The Sex Talk
How are your kids learning about sex?
May 29, 2000 -- Todd Melby is the editor of Contemporary Sexuality, a publication of the American Association of Sex Educators, Counselors, and Therapists. You wouldn't think that he'd need any help teaching his two sons about the facts of life. But the Minneapolis dad acknowledges that he did.
"The schools concentrate on anatomy, but there's much more to sex than that," Melby says. "I wanted my kids to learn about the moral and emotional aspects as well, and I didn't want to leave it to chance."
That's why Melby attended a day-long father-son workshop sponsored by Planned Parenthood of Minnesota/South Dakota with his 12-year-old son. There, with the help of facilitators and sex educators, the 10- to 12-year-old boys learned about their sexual development. Fathers and sons took turns talking and listening to each other. Later, Melby went to a church-sponsored program on sex education with his other son, who was 14.
Enlightened programs such as these are rare. That's unfortunate, because when it comes to sex ed, there's a big difference between what American parents say they want from schools and what the schools provide.
For instance, a 1999 poll by the Sexuality Information and Education Council of the United States (SIECUS) in New York City showed that 93% of Americans support teaching sex education in high schools (84% also approve of sex ed in middle school and junior high). But a survey of 825 public school districts released late last year by the Alan Guttmacher Institute found that only one in seven actually teaches a comprehensive program that treats abstinence as one option but includes instruction on contraception and prevention of sexually transmitted diseases. One in three districts surveyed prohibits discussion of contraception or only emphasizes its shortcomings while it advocates an abstinence-only policy.
Statistics from such diverse organizations as the American Medical Association, the National Council of Churches, and the YWCA, as well as hundreds of published studies, show that abstinence-only programs not only fail to discourage young people from having intercourse but also may increase the chances that they will not use contraception and condoms when they do have sex.
So what's a concerned parent to do? Experts agree that the responsibility is too important to be left to schools, which means that it's your job as a parent. If you're uncomfortable with the idea, it may help to know this: "Research shows that children, including teenagers, wish their parents would talk to them more about sex than they do," says Monica Rodriguez, director of information and education for SIECUS. "Whether they say anything about [sex] or not, parents are their children's primary sex educators. To say nothing is to say a lot."
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A study conducted for the D.C. Campaign to Prevent Teen Pregnancy released earlier this year found that parents think they discuss sex with their kids much more than the kids say they do. So forget the old notion that one talk about the birds and bees is enough. Even group programs like the ones Melby and his sons attended are only a first step. "You can't attend one with your child and feel your work is done," says Melby. Communication must be ongoing.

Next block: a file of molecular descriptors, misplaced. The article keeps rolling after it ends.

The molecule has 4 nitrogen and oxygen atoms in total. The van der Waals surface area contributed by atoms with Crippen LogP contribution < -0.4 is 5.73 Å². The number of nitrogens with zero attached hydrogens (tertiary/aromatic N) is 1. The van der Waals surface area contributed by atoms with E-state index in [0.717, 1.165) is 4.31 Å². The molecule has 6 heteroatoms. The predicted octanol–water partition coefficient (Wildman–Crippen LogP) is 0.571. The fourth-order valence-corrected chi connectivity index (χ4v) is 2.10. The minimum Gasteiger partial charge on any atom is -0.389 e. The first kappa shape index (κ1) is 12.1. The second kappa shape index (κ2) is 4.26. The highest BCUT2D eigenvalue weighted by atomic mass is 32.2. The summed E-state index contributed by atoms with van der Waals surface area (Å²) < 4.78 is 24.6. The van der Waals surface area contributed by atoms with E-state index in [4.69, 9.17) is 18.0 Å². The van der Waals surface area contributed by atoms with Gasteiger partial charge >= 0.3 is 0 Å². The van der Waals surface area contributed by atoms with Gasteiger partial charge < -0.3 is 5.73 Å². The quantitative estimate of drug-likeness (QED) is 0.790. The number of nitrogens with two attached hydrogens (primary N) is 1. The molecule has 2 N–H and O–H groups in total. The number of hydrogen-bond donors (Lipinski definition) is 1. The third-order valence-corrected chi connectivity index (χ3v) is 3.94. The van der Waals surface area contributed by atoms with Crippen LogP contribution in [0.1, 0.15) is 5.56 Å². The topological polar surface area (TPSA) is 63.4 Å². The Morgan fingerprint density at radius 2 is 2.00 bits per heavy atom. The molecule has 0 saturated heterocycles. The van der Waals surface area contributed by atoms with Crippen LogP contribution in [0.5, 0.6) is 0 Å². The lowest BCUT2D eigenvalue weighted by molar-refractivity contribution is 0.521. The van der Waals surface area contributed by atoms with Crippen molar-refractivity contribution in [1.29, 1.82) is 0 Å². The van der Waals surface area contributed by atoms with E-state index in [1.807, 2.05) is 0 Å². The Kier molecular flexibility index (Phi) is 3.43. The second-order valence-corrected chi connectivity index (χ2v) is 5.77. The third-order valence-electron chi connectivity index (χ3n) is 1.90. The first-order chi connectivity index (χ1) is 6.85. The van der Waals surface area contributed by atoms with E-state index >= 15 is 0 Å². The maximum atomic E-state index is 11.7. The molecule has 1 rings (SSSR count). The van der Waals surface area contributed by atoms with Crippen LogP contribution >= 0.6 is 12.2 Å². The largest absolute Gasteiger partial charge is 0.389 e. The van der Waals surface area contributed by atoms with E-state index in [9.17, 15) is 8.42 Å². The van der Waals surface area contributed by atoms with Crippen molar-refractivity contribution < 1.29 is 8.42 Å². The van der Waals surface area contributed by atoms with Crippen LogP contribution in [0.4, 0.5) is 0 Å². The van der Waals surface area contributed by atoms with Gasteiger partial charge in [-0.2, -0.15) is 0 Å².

How to Communicate With Your Kids About Sex
Start by considering what kind of example you set by your own behavior (television viewing and reading habits, for instance) and how you talk about sex. "Children learn sexuality from birth by observing and listening to everyday occurrences," Rodriguez says.
Begin your discussions early. "If you've never brought up sexuality topics with your kids by the time they're 10 or 11, they'll get the idea it's taboo," says Leslie Kantor, MPH, vice president of education for Planned Parenthood of New York City.
Experts also advise taking advantage of "teachable moments" -- such as television programs, billboards, news events, or a neighbor's or a pet's pregnancy -- that can serve as opportunities to initiate discussions. Always be aware of the question behind the question, the unspoken "Am I normal?" Reassure your kids that they are normal and that many other young people have asked the same questions.
You and your child can take advantage of information resources together. A few examples: Planned Parenthood Federation of America's Talking About Sex kit includes a videotape and booklets (1-800-669-0156; or http://www.plannedparenthood.org/store). SIECUS has a bibliography for parents and children. Talking With Kids About Tough Issues, a national campaign by Children Now and the Kaiser Family Foundation, also has resources.
When you do talk to your kids, don't just focus on the mechanics of sex or on the unhealthy aspects, such as unwanted pregnancy. Children also need to know about the emotional aspects and what constitutes a healthy, caring relationship.
"Sex education is more than just talking about the nuts and bolts," Melby says. "It's also about setting up a moral framework and communicating positive values regarding topics like dating, marriage, and parenthood."
Sharon Cohen is senior editor of Shape and Fit Pregnancy magazines.
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